If there’s one thing I am not, it’s a fair-weather runner. In fact, some of my favorite runs have happened during the winter, and my ideal training months are typically when most people are looking to begin hibernation.
But I’m aware not everyone shares my sentiment. (In fact, my friends are quick to let me know where they stand on the running-in-snow question.) For all those who may be feeling a little less than enthusiastic about cool-weather running, I tapped Corinne Fitzgerald, NSCA-CPT, RRCA Level 1, and running coach at Mile High Run Club.
This running coach shared four of her best tips for keeping spirits high and embracing all-weather workouts.
Invest in Gear
One of the main reasons for hesitation for running outside is obviously the weather. But, as Fitzgerald pointed out, having the correct gear for running in the cold can all but eliminate a lot of the discomfort. “Putting time, money, and effort into these choices will make you feel empowered and accountable,” she said.
I turn to layers to keep me guarded against the elements. Lately, I’ve found that tossing on a wind-resistant option like the UA Run Insulate Hybrid Jacket ($100) is just what I need to keep wind, snow, and that brisk winter air from chilling me to the bone.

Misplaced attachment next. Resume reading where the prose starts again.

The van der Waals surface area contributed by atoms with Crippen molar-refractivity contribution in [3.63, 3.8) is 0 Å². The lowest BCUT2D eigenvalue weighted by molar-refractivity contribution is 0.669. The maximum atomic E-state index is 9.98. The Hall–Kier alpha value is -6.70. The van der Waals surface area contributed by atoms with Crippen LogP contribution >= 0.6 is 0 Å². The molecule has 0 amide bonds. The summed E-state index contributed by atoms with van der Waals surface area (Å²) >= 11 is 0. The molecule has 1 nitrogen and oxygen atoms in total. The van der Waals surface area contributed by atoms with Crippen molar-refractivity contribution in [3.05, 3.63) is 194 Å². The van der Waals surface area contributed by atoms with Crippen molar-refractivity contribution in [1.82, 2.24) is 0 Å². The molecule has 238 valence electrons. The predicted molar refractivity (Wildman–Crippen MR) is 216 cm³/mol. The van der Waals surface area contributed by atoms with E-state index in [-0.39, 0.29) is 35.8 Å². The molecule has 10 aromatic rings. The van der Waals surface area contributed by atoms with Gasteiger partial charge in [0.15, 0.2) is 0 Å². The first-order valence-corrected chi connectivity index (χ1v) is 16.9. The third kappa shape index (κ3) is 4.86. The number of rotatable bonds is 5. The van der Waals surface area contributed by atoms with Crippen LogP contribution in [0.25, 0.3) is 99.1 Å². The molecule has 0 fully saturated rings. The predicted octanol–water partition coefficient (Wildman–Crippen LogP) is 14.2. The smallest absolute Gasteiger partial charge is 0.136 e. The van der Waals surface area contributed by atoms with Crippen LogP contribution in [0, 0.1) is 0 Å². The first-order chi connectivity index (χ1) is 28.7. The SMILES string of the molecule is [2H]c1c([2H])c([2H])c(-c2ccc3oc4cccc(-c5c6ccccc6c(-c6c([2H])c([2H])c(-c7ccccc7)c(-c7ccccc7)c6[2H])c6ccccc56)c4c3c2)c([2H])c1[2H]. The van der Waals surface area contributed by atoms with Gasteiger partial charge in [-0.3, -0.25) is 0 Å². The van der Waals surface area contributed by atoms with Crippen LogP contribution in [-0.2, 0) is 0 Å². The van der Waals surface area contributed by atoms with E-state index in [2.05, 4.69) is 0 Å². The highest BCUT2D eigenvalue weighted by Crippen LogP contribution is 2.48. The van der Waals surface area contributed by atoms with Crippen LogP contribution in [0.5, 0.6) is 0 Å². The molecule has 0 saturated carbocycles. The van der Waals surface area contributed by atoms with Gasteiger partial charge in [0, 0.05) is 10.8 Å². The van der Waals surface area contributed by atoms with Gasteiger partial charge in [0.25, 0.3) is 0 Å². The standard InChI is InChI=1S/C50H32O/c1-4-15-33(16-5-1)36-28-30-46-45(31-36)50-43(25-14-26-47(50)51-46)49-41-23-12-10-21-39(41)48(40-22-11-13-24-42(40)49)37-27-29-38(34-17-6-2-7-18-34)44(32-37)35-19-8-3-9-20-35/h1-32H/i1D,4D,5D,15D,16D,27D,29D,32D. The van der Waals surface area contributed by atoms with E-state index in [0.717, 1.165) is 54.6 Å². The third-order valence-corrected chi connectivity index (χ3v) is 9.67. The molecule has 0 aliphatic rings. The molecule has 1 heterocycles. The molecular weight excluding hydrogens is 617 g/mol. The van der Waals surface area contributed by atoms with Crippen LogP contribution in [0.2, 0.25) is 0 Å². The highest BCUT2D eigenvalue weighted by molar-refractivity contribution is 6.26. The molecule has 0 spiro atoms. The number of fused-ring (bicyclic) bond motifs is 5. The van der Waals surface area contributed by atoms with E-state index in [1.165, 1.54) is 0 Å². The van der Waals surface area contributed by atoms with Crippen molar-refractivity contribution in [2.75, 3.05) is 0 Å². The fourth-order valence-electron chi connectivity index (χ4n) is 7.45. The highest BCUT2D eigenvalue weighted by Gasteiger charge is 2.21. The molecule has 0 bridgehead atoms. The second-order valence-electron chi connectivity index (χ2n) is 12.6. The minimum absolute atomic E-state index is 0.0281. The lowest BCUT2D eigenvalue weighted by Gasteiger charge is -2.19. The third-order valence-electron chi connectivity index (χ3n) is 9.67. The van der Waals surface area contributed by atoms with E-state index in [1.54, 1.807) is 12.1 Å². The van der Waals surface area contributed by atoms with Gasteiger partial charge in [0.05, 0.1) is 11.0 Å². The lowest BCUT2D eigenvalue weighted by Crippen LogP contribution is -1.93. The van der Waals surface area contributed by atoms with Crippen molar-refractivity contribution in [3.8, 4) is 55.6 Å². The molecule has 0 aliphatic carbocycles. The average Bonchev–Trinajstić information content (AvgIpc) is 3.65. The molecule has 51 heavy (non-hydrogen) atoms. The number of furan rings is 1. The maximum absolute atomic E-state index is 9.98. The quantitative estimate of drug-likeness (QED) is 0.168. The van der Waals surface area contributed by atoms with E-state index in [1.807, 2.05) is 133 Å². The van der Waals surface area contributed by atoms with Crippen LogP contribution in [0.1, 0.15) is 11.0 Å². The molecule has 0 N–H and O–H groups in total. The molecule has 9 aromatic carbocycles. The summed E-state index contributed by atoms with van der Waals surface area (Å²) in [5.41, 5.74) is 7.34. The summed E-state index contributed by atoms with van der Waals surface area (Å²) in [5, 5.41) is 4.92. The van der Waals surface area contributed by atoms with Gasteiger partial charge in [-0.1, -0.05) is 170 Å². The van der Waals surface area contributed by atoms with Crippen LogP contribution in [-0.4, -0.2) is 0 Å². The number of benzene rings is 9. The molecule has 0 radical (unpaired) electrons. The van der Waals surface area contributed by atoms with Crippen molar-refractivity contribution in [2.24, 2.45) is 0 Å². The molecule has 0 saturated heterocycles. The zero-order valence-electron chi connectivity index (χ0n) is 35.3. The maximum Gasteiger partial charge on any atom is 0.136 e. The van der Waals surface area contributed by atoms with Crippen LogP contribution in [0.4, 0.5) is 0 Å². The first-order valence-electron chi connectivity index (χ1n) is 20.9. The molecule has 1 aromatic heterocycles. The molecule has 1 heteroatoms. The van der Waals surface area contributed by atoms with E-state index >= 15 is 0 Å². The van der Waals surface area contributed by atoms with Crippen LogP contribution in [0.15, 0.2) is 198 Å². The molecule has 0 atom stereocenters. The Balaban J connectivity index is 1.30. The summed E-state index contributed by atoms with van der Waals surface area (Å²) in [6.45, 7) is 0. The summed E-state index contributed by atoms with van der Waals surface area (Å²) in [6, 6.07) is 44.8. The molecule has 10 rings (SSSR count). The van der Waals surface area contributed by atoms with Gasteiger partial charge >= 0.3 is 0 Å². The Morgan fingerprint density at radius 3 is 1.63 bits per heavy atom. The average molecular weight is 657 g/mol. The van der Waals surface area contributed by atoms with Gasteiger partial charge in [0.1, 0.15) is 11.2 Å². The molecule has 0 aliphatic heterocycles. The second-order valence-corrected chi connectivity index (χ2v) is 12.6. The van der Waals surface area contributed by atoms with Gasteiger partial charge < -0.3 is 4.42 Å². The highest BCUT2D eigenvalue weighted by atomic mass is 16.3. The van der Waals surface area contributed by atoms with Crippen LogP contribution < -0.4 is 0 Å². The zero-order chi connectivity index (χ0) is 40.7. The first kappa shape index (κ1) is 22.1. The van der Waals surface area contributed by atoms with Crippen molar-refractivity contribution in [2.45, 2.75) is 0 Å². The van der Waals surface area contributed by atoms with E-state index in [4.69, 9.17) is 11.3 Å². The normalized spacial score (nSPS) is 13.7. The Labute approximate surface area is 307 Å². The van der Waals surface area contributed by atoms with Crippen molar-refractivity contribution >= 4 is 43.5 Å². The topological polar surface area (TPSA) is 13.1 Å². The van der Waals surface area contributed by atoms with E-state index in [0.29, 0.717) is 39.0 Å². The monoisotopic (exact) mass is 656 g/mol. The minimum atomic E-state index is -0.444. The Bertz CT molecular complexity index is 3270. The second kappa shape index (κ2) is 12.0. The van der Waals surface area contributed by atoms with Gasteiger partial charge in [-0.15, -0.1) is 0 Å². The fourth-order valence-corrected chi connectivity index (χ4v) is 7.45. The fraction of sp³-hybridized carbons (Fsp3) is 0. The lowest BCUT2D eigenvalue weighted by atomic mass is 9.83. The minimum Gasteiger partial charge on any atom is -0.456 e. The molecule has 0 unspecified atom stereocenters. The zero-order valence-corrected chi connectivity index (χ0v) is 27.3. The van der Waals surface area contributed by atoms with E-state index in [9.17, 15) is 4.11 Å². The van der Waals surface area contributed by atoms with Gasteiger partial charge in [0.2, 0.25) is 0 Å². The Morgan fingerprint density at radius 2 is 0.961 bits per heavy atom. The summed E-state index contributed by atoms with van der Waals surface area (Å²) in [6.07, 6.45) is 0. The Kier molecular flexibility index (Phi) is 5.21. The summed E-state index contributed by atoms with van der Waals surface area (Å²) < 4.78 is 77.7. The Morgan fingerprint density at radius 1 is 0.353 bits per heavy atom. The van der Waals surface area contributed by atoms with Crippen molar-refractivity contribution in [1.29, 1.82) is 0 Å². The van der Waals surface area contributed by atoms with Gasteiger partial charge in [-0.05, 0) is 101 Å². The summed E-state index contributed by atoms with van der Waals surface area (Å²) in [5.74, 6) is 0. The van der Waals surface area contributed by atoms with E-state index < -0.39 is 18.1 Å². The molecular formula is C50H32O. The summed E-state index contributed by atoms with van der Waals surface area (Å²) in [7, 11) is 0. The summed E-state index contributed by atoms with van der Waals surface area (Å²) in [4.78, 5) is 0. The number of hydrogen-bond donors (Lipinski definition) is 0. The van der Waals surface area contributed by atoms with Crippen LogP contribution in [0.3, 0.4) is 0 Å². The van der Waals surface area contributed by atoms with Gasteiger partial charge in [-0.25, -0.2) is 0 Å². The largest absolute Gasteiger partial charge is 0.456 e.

Start Your Runs Slow
“The body can take a little longer to warm up in freezing temperatures, so don’t force it,” Fitzgerald explained. “Slow it down and really listen to your body, allowing your muscles and lungs to adjust to the cold.” Instead, she suggested giving yourself a little extra wiggle room when allocating time for your run. Rather than squeezing a 60-minute run into, well, 60 minutes, try shortening the run to 55 minutes to allow yourself to truly warm up, she suggested,
Get Moving Inside
“If you’re cold before you even go out, you can imagine the body will take quite a bit of time to really heat up,” Fitzgerald explained. To combat this uphill battle to warm up, Fitzgerald said to try dynamic stretches, squats, jumping jacks, and hip circles to get your blood moving before you go outside. “Extra points for breaking a sweat before you even get out the door,” she said.
And there’s no shame in planning a little reward. “If you’re determined to run outside, at least have something to look forward to once you get indoors,” she said. “A nice hot bath, a warm latte, a stretch in the shower can make the postrun endorphins flow a little easier.”
Put It in Perspective
Of course, it’s all about perspective with running. As Fitzgerald explained, running in harsh weather can make the good weather all the sweeter. “In running, and life, we have to take the good with the bad,” she said. “Looking back on a consistent training log over the hard winter days can give you a sense of accomplishment and really make you feel like a badass. You are tough; you can do this. Be prepared, have a goal, stay focused, and enjoy the process!”